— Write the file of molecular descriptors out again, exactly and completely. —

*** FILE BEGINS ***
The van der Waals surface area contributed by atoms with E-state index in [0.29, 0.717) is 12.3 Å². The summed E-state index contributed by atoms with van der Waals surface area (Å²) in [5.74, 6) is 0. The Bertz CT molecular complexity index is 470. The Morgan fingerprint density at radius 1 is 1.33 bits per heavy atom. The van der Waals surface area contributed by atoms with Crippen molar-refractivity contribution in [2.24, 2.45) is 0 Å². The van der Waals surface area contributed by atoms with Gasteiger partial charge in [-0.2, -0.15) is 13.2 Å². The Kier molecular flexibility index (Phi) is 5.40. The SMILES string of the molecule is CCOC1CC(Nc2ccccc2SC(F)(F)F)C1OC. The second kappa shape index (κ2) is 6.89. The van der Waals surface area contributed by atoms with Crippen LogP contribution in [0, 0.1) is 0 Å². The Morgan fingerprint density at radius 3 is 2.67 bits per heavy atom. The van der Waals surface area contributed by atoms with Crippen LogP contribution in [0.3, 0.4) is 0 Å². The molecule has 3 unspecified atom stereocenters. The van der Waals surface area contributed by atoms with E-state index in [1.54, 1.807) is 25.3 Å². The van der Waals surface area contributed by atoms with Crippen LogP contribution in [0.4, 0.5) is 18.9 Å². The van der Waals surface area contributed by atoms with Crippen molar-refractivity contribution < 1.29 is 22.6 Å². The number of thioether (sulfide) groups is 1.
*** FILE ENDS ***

The van der Waals surface area contributed by atoms with E-state index in [0.29, 0.717) is 12.3 Å². The summed E-state index contributed by atoms with van der Waals surface area (Å²) in [5.74, 6) is 0. The Bertz CT molecular complexity index is 470. The Morgan fingerprint density at radius 1 is 1.33 bits per heavy atom. The van der Waals surface area contributed by atoms with Crippen molar-refractivity contribution in [2.24, 2.45) is 0 Å². The van der Waals surface area contributed by atoms with Gasteiger partial charge in [-0.2, -0.15) is 13.2 Å². The Kier molecular flexibility index (Phi) is 5.40. The SMILES string of the molecule is CCOC1CC(Nc2ccccc2SC(F)(F)F)C1OC. The second kappa shape index (κ2) is 6.89. The van der Waals surface area contributed by atoms with Crippen LogP contribution in [0, 0.1) is 0 Å². The Morgan fingerprint density at radius 3 is 2.67 bits per heavy atom. The van der Waals surface area contributed by atoms with Crippen LogP contribution in [0.3, 0.4) is 0 Å². The molecule has 3 unspecified atom stereocenters. The van der Waals surface area contributed by atoms with E-state index in [1.54, 1.807) is 25.3 Å². The van der Waals surface area contributed by atoms with Crippen LogP contribution in [0.4, 0.5) is 18.9 Å². The van der Waals surface area contributed by atoms with Crippen molar-refractivity contribution < 1.29 is 22.6 Å². The number of thioether (sulfide) groups is 1.